We would like to point out two things.

First, take a look at the record of workplaces in Manitoba where it was necessary to use First Contract Arbitration legislation (chart from the Economic Policy Institute):

First Contract Arbitration

The sky isn't falling.

The Economic Policy Institute points out what this review means:

The 87.5% multi-year survival rate for the small group of businesses that underwent FCA over the course of eight years during a turbulent business cycle is actually better than the 86.2% one-year survival rate of businesses in Canada between 2005 and 2006, near the peak of the business cycle, when survival rates should be highest.

Secondly, what if Nova Scotia was more like Manitoba in general? What might Nova Scotia look like if it had been governed better over the last 20 years?

The short answer is that it would look better than the Nova Scotia that Premier Dexter inherited on June 2009 in key economic categories:

• Manitoba had Canada’s best-performing provincial economy, 2005-2010
• Manitoba had the lowest unemployment rate in the country, 2005-2010
• Manitoba had Capital investment rates double the national average

Darrell Dexter - First Contract Arbitration

At long last, Nova Scotia catches up to last century's Canadian labour standards.

Instead of inheriting a province with these performance metrics, Premier Dexter and his team inherited a province with the worst economic performance in the country over the last 20 years and a structural deficit of $1.4 Billion.

What many people have missed in this debate is that it’s not simply about unions and labour stability. It’s about economic development in the 21st century. It was almost painful to watch the NDP explain FCA legislation again and again to the opposition parties last week. Having exhausted common sense, statistics and a thorough explanation of how the legislation works, Dexter was left with nothing but to ask that Nova Scotia join the rest of the country with a modern labour law.

Dear Editor

The Herald’s editorial team has come out against First Contract Arbitration. Their journalists will likely remain on the fence.

The Editors claim the legislation is fixing non-existent problems, a wasteful diversion, irresponsible, and possibly reckless. If that were true, why have both Jamie Baillie and Stephen McNeil admitted they would not repeal the law if they formed government?

We don’t expect to change the Editors’ view with this letter, but hope to counter the spin by corporate lobbyists and the back-room boys in the Conservative Party.

• FCA will be used rarely – that doesn’t mean it’s fixing non-existent problems. Some first contracts in Nova Scotia have taken several years to settle. Negotiations should not drag on that long. When something is not right, why count how many people are affected by the problem, instead of just fixing the problem?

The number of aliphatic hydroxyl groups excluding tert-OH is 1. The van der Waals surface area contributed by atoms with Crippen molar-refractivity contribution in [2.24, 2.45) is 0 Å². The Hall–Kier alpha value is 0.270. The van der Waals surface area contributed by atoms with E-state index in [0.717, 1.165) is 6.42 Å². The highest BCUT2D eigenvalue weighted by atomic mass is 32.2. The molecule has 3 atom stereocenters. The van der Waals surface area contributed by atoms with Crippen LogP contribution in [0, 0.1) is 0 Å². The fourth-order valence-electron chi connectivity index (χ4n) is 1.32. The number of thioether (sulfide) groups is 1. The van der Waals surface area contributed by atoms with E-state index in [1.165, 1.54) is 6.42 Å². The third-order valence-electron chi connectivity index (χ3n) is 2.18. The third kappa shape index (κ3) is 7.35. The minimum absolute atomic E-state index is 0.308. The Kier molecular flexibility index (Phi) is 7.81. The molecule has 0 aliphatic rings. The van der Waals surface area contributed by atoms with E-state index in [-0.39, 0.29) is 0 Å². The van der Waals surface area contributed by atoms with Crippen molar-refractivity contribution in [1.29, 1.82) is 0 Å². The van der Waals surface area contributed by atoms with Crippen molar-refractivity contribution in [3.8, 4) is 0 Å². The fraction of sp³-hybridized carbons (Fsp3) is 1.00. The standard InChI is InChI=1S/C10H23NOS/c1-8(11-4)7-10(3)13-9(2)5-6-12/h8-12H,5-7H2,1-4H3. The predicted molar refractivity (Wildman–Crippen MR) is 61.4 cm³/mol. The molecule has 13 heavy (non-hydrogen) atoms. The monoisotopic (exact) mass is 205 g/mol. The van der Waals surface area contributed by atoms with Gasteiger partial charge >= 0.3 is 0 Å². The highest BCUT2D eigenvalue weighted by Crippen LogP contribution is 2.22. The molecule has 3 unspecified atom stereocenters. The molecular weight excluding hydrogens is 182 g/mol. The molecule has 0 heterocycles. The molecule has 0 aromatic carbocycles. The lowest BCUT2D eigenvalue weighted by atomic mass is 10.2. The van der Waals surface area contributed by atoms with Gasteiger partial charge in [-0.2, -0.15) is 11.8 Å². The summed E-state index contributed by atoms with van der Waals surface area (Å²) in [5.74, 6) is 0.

• Bill 102 is only a “wasteful diversion” because the opposition have spent all their efforts on this one bill at the expense of all other issues. And they only do that because they are getting media coverage.

• First Contract Arbitration isn’t seen as being “reckless” by everyone. Read the Canadian Centre for Policy Alternatives’ review of FCA: Facts and Evidence versus Threats and Hyperbole: Dissecting Business’ Case Against First Contract Arbitration

You can also download the CCPA submission to the law amendments committee as a PDF. Why not give equal airtime to the supporters of the bill?

• The FCA process is reasonable:

A. Within two weeks of union certification – before negotiations begin — both parties will be contacted by a conciliator and offered information and training in the area of negotiating a first collective agreement.

B. If negotiations break down, either side can apply for a conciliator, a process that is mandatory for subsequent contract negotiations when the parties cannot resolve their differences.

C. If conciliation fails to broker an agreement, the conciliator will file a report with the Labour Board. At that point, a 14-day cooling off period begins.

The Labour Minister at a socialist library. Proof she hates capitalist booksellers?


D. Then, if there is still no agreement, either side can apply to the Labour Board for arbitration.

E. At this point, the employer and union can jointly select an arbitrator, who will work with the parties for up to 60 days to try and reach an agreement.

F: If the two sides can’t agree on an arbitrator within 60 days, the Labour Board will provide the parties with a contract in three days.

G. Alternately, the Labour Board could tell the two parties to resume negotiations – with or without a conciliator – for another 30 days.

H. If there’s still no agreement after 30 days, the Board will provide them with a one-year contract.

The effect of FCA legislation in Nova Scotia will be the same as in all other provinces – it will mean fewer lockouts and strikes. And labour stability is a good thing.